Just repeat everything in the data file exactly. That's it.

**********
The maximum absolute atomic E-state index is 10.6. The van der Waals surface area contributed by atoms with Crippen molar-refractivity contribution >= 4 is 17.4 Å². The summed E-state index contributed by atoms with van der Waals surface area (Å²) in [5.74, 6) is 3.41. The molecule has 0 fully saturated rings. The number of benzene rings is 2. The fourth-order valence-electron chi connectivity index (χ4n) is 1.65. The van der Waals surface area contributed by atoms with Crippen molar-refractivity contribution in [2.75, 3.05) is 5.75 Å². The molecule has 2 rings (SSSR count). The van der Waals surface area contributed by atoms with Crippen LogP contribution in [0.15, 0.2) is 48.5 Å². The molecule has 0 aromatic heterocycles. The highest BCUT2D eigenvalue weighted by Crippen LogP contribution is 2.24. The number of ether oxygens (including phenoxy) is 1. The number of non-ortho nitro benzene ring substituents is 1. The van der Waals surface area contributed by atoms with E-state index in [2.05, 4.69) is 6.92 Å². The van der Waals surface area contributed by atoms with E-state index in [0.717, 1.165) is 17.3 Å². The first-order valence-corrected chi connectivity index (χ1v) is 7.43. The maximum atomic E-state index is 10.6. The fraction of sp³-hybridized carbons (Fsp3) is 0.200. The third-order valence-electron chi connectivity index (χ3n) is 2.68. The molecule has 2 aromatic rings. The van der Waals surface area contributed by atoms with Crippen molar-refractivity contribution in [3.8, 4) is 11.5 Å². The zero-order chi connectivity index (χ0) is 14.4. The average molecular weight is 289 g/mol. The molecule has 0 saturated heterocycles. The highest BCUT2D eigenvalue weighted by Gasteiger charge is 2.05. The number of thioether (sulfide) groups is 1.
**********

The maximum absolute atomic E-state index is 10.6. The van der Waals surface area contributed by atoms with Crippen molar-refractivity contribution >= 4 is 17.4 Å². The summed E-state index contributed by atoms with van der Waals surface area (Å²) in [5.74, 6) is 3.41. The molecule has 0 fully saturated rings. The number of benzene rings is 2. The fourth-order valence-electron chi connectivity index (χ4n) is 1.65. The van der Waals surface area contributed by atoms with Crippen molar-refractivity contribution in [2.75, 3.05) is 5.75 Å². The molecule has 2 rings (SSSR count). The van der Waals surface area contributed by atoms with Crippen LogP contribution in [0.15, 0.2) is 48.5 Å². The molecule has 0 aromatic heterocycles. The highest BCUT2D eigenvalue weighted by Crippen LogP contribution is 2.24. The number of ether oxygens (including phenoxy) is 1. The number of non-ortho nitro benzene ring substituents is 1. The van der Waals surface area contributed by atoms with E-state index in [2.05, 4.69) is 6.92 Å². The van der Waals surface area contributed by atoms with E-state index in [0.717, 1.165) is 17.3 Å². The first-order valence-corrected chi connectivity index (χ1v) is 7.43. The maximum atomic E-state index is 10.6. The fraction of sp³-hybridized carbons (Fsp3) is 0.200. The third-order valence-electron chi connectivity index (χ3n) is 2.68. The molecule has 2 aromatic rings. The van der Waals surface area contributed by atoms with Crippen molar-refractivity contribution in [3.8, 4) is 11.5 Å². The zero-order chi connectivity index (χ0) is 14.4. The average molecular weight is 289 g/mol. The molecule has 0 saturated heterocycles. The highest BCUT2D eigenvalue weighted by Gasteiger charge is 2.05. The number of thioether (sulfide) groups is 1.